Does Homeowners Insurance Cover Wildfires?

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  • Does Homeowners Insurance Cover Wildfires?

For homeowners in some states, the fear of wildfires is more than just personal safety – it’s also about the reality of sometimes having to leave behind everything you own with the hope that your home and community are still safe when you return. 

In these cases, residents might be thinking more seriously about wildfire insurance if their homeowners insurance excludes coverage. Let’s take a closer look at this particular form of natural disaster coverage, how much it might cost, and if your homeowners insurance could suffice instead.  

Does Homeowners Insurance Cover Wildfires?

Homeowners insurance typically covers damage sustained from wildfires if you live in a state that isn’t particularly prone to them. This coverage includes protection for your home, your possessions, and coverage for the cost of replacing your landscaping.

However, in states prone to wildfires, like California and Oregon, homeowners insurance may exclude this coverage, forcing you to enroll in an additional wildfire insurance policy. It’s important to understand the fine print on your policy to know what’s covered and what’s not in the event of a disaster. 

The most common type of homeowners insurance is called the HO3 form. This includes protection from sixteen covered perils, which are potential sources of damage. One of these perils is fire. Electrical fires, chimney fires, accidental fires, and wildfires are usually covered.

If you know your home might be at risk from the dangers of brush fires, it’s important to recognize this risk and do what you can to mitigate damage before it happens. This way, you can avoid any potential negligence on your part that could interfere with a claim payout.

If your insurer believes that you neglected to do any routine maintenance or upkeep of your home that resulted in exacerbated wildfire damage that could have been prevented, you may not receive coverage. 

Some precautions homeowners can take to help minimize damage to their homes in the event of a fire include: 

  • For new home construction, insist that your home (and especially the roof and the exterior construction) is built from non-flammable materials.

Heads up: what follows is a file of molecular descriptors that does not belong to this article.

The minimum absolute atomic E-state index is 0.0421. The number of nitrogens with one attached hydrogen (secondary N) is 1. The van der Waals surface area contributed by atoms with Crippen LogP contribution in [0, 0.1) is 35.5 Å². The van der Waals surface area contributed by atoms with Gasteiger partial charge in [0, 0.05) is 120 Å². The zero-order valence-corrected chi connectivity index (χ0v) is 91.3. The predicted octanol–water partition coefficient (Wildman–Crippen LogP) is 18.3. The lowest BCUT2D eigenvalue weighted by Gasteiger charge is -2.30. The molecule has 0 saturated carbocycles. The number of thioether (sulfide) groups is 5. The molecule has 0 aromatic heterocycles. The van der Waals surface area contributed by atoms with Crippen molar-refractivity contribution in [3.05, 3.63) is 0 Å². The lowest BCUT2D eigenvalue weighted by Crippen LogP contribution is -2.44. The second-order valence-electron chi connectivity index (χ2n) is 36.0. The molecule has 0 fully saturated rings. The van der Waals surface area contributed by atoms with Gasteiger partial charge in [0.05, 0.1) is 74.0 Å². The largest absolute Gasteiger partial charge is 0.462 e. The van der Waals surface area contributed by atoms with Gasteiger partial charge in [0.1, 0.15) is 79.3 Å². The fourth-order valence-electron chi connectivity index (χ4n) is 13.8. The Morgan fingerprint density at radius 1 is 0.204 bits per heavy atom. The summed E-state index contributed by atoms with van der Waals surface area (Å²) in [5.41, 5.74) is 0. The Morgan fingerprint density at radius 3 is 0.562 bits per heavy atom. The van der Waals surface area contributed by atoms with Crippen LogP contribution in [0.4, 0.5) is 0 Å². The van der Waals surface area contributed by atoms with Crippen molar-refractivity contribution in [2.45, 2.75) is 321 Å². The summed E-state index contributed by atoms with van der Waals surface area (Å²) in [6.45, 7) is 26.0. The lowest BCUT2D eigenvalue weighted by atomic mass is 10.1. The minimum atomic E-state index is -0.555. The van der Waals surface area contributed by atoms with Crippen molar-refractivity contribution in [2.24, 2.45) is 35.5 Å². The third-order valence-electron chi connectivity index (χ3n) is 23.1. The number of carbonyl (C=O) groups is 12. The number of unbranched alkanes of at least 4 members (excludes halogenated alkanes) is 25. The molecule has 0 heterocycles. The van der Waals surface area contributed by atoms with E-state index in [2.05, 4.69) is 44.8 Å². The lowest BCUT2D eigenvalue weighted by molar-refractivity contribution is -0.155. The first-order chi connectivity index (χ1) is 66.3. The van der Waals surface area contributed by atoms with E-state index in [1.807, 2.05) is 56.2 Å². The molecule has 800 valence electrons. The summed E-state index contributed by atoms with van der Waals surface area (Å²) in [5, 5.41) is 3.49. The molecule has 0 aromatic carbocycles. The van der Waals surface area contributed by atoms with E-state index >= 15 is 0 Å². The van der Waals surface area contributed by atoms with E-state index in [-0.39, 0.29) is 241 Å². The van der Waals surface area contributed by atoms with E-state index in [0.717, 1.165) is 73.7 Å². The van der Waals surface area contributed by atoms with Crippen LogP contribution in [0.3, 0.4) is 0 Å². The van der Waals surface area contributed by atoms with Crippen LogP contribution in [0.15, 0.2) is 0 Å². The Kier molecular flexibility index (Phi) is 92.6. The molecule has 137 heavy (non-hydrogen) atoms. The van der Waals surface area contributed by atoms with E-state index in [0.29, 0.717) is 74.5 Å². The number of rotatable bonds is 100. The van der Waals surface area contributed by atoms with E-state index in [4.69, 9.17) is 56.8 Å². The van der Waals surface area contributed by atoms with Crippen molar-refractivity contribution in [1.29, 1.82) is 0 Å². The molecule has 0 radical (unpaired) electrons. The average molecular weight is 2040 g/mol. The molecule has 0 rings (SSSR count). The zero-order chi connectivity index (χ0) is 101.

• Be diligent about maintaining your landscaping ahead of wildfire season, including clearing any tree branches that might be too close to your home, or foliage that may be dead or quickly flammable. 
  • Invest in fire-retardant or tempered glass windows. 
  • Constantly clean and clear out the gutters around your home.

How Homeowners Insurance Covers Wildfires

These are a few of the different ways homeowners insurance protects you from the destruction caused by wildfires: 

Dwelling coverage: This aspect of your policy protects the main structure of your house. This includes the roof, walls, floor, windows, porch, and more. If the structure of your home is damaged by fire, you’d be covered up to your dwelling coverage limits.

Other structures coverage: The structures on your property other than your house, such as fences, sheds, pools, and detached garages are safeguarded under other structures coverage. If these were damaged by a wildfire, your insurer would reimburse you. Other structures coverage is commonly around 10% of your dwelling coverage.

Personal property coverage: If your home is in danger of wildfires (or another natural disaster), your personal property coverage ensures your belongings can be replaced. Your insurer will reimburse you for their replacement cost or their actual cash value in case of fire damage. 

Additional living expense coverage: Additional living expenses, also called loss of use, allows your insurer to reimburse you for time spent away from your home while it’s being rebuilt or repaired after fire damage. Your insurance could cover a hotel stay, food, gas, and more.